Do I have to change health insurance if I move out-of-state?
Moving is a big life event, whether you’re moving for a new job, to attend school, or simply to start your next adventure in life. And between finding new housing, packing, and doing the actual moving, the last thing you probably want to deal with is your health insurance—but you will likely need to change your health insurance if you move out-of-state.
In this article we’ll go over how a move might impact your health insurance coverage and what you can do to ensure you are covered to get the care you need, no matter where you are located.
Does my health insurance cover me when I’m out of my home state?
To begin to understand how your health insurance might be impacted by a move, you first need to understand how various health plans work when you’re not in your home state.
Health insurance plans and benefits vary across the U.S. because most plans are tied to a specific state. However, some plans — mainly PPO and POS plans — offer health insurance coverage for medical care outside of the insured person’s home state. They do this through the use of out-of-network coverage. With these kinds of plans, if you see a provider for a non-emergency medical situation, you won’t have to assume all the costs for that care yourself. Instead you’ll pay for a percentage of the total amount and your insurance plan will pay for the remaining amount. That’s why PPO or POS plans are a good option for people who travel a significant portion of the year.
There are also multi-state plans, which offer in-network providers across a region or even nationally. However, this coverage depends on the specific plan a person is enrolled in. And not all multi-state plans have out-of-state coverage, despite their name.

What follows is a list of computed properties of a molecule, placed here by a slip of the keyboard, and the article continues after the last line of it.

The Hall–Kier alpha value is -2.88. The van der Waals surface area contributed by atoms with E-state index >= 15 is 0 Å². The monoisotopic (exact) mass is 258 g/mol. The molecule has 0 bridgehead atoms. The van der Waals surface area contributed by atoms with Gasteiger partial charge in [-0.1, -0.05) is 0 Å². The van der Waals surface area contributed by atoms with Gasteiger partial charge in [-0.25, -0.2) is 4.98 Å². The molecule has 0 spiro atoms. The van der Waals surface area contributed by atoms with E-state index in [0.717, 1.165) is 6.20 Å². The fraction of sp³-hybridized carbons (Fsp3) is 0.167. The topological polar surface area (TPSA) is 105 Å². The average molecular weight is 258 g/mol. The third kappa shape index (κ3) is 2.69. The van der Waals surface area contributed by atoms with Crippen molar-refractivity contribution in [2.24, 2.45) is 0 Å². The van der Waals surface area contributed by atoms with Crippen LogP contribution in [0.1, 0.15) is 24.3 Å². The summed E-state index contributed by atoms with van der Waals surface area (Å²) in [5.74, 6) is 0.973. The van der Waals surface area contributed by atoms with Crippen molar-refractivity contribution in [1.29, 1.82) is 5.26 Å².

In almost all cases, insurance plans will cover emergencies, regardless of where a person seeks medical care. Customers should still check and see what counts as an emergency under their health insurance plan. Simply going to the emergency room does not make a situation an emergency. Plus, insurance companies use different definitions to categorize emergency situations.
Do I have to change health insurance if I move out-of-state?
Out-of-network care is usually more expensive. So if you’re moving to a new state, typically, you won’t want to keep your current plan. With a new plan, you will be able to see in-network providers, and not have to rely solely on out-of-network benefits.
For someone whose health insurance is provided as part of their benefits package from their employer, it’s possible that they won’t have to change health insurance plans if they move to a new state. But if you’re someone who bought health insurance through the Health Insurance Marketplace (otherwise known as Obamacare), the process is different. You will have to pick a new plan in order to get covered.